"The media, as we all know, react with savage vindictiveness to any attempt to apply to them those standards of transparency and accountability that they are insistent on applying to other people and yet it is important that from time to time certain fundamental truths be recognised and affirmed. May I suggest some of them:

    The media are not a constitutional arm of government. To suggest that the media have a constitutional standing equivalent to that of the executive of the legislature and the judiciary is not only constitutionally illiterate, it is at one and the same time a constitutional phantom, a legal fiction, a political subversion and a moral absurdity.

    The media are major money-making cartels. They are not knights in shining armour. Their agenda is power. Their strategy is fear and their tactics are a combination of ridicule, sometimes of the most savage personal kind, of a confusion of fact and opinion to the point where the one is virtually indistinguishable from the other and a masterful manipulation not of the lie outright but of what is more important, because more potentially dangerous, of the finely calibrated half truth.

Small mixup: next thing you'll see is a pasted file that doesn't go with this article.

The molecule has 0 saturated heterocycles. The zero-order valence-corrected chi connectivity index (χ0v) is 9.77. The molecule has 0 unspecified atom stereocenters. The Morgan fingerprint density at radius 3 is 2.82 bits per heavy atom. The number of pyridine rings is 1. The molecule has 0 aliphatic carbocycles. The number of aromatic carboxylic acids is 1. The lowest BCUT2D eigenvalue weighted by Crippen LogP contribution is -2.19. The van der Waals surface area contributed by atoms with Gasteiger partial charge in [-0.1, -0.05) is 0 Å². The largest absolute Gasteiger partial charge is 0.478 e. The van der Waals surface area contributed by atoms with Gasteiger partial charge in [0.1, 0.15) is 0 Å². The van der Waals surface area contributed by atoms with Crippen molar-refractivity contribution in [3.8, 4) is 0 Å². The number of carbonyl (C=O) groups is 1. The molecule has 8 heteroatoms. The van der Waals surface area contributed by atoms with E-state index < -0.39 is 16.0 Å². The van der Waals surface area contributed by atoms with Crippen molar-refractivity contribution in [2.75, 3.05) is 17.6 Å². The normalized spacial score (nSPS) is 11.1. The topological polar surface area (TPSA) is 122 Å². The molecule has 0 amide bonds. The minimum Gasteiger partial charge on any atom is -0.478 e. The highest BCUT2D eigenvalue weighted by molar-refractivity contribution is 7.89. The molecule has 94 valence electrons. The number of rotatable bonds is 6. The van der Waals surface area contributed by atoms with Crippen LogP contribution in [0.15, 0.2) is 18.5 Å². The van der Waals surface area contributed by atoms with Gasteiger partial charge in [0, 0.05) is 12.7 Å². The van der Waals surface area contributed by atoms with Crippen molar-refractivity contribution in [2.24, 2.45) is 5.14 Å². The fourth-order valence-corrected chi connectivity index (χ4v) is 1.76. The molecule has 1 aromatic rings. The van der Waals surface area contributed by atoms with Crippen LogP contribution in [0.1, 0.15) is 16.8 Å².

All of those things have been brought together in recent times in particular in a media campaign in the Sydney metropolitan media which in my time has never been surpassed for the persistent, wilful and vicious mendacity with which it has been conducted.

    I speak strongly about the matter because I feel strongly about the matter. It is not some trifling incident of civil discourse or of public affairs, it is something which if it is not checked resolutely will hollow out precisely those freedoms which the courts, supported by the bar, fearlessly independent, are supposed to recognise and maintain.

    It is time, Mr President, for the bar to think outside the circle. It is time to take the fight to the media by insisting not that they tell us what they are against, for that is easily done, but to tell us what they are for.